Results are expressed as mean ± SEM. At least three independent experiments were performed (n ≥ 3). Statistical evaluation was done by an analysis of variance and Student's t-test or Wilcoxon matched-pairs signed rank test. Significance was set at P < 0.05.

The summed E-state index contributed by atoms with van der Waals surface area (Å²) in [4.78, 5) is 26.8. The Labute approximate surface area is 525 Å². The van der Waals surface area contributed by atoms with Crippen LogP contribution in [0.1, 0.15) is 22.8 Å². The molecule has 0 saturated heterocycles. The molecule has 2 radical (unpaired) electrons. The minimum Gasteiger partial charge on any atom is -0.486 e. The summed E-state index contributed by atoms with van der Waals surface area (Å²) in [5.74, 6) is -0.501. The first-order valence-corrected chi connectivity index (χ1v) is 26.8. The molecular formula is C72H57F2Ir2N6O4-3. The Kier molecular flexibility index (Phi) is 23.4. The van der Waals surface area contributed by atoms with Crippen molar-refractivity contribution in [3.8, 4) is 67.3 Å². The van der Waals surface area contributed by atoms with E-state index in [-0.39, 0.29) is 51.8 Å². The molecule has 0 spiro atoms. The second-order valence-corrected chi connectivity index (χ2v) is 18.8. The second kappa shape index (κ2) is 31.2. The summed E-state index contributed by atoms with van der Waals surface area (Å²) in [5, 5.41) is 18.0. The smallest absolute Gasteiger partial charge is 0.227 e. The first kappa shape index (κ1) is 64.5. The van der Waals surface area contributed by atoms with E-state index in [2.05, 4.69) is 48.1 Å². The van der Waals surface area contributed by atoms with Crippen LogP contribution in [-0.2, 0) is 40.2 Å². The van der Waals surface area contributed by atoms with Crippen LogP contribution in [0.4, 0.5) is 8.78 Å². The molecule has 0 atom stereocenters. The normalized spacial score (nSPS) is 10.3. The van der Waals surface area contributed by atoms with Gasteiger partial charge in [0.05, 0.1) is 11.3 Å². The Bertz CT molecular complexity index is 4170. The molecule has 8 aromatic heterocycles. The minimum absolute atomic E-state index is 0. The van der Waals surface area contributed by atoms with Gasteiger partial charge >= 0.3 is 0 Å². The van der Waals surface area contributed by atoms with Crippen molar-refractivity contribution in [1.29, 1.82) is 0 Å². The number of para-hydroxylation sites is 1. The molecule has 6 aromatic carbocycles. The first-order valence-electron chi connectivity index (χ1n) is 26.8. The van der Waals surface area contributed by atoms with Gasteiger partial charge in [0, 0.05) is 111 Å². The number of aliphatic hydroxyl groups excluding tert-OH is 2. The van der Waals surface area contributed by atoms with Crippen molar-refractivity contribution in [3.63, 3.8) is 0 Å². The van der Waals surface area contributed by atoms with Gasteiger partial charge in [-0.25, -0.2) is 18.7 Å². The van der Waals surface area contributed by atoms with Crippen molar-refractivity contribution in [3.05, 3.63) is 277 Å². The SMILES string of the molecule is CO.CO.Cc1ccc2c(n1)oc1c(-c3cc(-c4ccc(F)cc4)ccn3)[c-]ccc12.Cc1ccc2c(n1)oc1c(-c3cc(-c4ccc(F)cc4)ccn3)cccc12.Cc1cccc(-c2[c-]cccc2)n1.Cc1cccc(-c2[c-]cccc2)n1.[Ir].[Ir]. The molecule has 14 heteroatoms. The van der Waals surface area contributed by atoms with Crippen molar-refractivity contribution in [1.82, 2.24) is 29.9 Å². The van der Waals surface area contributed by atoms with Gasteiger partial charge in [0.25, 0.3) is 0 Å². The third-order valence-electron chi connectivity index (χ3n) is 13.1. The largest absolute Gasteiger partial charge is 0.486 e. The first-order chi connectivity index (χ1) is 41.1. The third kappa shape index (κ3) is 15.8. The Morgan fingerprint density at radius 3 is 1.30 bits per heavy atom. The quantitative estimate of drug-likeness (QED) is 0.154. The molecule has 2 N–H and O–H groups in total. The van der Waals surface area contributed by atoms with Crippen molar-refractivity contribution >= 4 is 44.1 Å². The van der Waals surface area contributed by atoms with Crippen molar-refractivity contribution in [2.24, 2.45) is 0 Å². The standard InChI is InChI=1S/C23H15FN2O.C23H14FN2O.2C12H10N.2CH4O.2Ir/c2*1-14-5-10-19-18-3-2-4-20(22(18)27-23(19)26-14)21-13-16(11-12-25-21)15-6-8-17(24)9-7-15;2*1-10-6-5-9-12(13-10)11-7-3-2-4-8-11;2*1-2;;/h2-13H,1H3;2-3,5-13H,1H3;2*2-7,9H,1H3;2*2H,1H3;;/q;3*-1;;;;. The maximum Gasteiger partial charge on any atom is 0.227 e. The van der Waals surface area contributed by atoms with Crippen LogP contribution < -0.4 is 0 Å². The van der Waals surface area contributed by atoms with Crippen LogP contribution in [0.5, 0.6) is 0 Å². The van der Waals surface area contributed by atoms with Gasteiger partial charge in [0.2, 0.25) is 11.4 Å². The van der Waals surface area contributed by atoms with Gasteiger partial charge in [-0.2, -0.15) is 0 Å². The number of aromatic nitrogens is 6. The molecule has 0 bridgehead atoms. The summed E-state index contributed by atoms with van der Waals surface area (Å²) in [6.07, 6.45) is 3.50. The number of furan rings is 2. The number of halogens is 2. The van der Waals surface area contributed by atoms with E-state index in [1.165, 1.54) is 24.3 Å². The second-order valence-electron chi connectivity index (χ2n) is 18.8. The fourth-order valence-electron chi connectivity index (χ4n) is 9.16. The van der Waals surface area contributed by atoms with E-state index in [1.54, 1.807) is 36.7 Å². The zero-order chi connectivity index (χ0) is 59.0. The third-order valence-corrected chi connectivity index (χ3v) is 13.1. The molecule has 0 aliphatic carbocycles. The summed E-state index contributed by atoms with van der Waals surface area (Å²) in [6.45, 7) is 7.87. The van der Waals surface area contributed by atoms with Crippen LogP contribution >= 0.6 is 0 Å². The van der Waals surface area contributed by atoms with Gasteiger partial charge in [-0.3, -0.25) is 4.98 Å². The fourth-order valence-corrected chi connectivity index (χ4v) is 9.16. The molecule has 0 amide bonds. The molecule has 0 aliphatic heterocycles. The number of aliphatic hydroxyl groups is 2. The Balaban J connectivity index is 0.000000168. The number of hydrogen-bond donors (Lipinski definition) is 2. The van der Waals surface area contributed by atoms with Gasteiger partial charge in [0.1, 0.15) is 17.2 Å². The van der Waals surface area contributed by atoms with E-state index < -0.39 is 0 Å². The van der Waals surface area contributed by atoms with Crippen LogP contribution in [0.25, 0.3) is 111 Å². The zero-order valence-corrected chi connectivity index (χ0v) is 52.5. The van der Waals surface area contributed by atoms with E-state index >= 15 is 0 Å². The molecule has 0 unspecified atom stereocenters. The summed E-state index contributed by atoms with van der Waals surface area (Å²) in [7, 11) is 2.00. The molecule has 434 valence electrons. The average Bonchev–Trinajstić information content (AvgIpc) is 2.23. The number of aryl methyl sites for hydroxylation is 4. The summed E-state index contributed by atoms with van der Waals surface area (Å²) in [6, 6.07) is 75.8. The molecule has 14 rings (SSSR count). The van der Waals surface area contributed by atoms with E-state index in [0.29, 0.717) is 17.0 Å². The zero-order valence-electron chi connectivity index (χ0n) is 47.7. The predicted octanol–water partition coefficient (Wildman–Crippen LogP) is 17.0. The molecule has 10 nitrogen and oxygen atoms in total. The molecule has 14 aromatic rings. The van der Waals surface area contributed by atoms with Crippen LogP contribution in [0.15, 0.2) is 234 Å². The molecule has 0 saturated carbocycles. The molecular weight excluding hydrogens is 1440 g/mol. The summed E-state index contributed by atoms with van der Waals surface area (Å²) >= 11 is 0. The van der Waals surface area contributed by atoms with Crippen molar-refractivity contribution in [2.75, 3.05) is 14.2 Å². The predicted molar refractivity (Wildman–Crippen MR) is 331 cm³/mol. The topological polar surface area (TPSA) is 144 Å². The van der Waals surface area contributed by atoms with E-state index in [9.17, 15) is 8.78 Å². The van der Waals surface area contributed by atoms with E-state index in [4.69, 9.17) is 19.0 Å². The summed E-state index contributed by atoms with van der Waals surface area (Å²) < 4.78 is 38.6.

Previously, we revealed that PAR2 and IFNγ cooperate to interfere with IAV replication in human monocytes . Here, we investigated whether such a cooperation also exists in neutrophils, as they appear to play an important role during IAV infections. Therefore, we aimed to confirm the replication of the avian IAV strain H7N7 in human neutrophils. Indeed, infection of neutrophils led to a time-dependent upregulation of viral NS-1 mRNA after 2 and 4hrs. In noninfected neutrophils, viral NS-1 mRNA was not detectable (Figure 1(a)). Next, we treated IAV-infected neutrophils with PAR2-tcAP, IFNγ, or a combination thereof and measured viral titers after 20hrs. PAR2 agonist stimulation decreased IAV titers by 80 ± 2%, whereas IFNγ treatment had no significant effect (Figure 1(b)). Concomitant stimulation with PAR2 agonist and IFNγ reduced IAV progeny by 3-4-fold (Figure 1(b)). To evaluate whether primed neutrophils are more resistant to IAV replication, we primed neutrophils with PAR2 agonist, IFNγ, or their combination for 2hrs before cells were infected with IAV and rechallenged cells after infection (b/a-stimulation). In this stimulation protocol, PAR2 and IFNγ reduced viral titers by 68 ± 4% and by 57 ± 5%, respectively (Figure 1(c)). Combining PAR2 agonist and IFNγ additively decreased IAV titers by approximately 86 ± 2% (Figure 1(c)). Scrambled PAR2 peptide (tcRP) was used as control and did not affect viral titers (Figure 1(c)). Together, our data revealed that IAV replicates in neutrophils and that PAR2 agonist and IFNγ reduce IAV titers.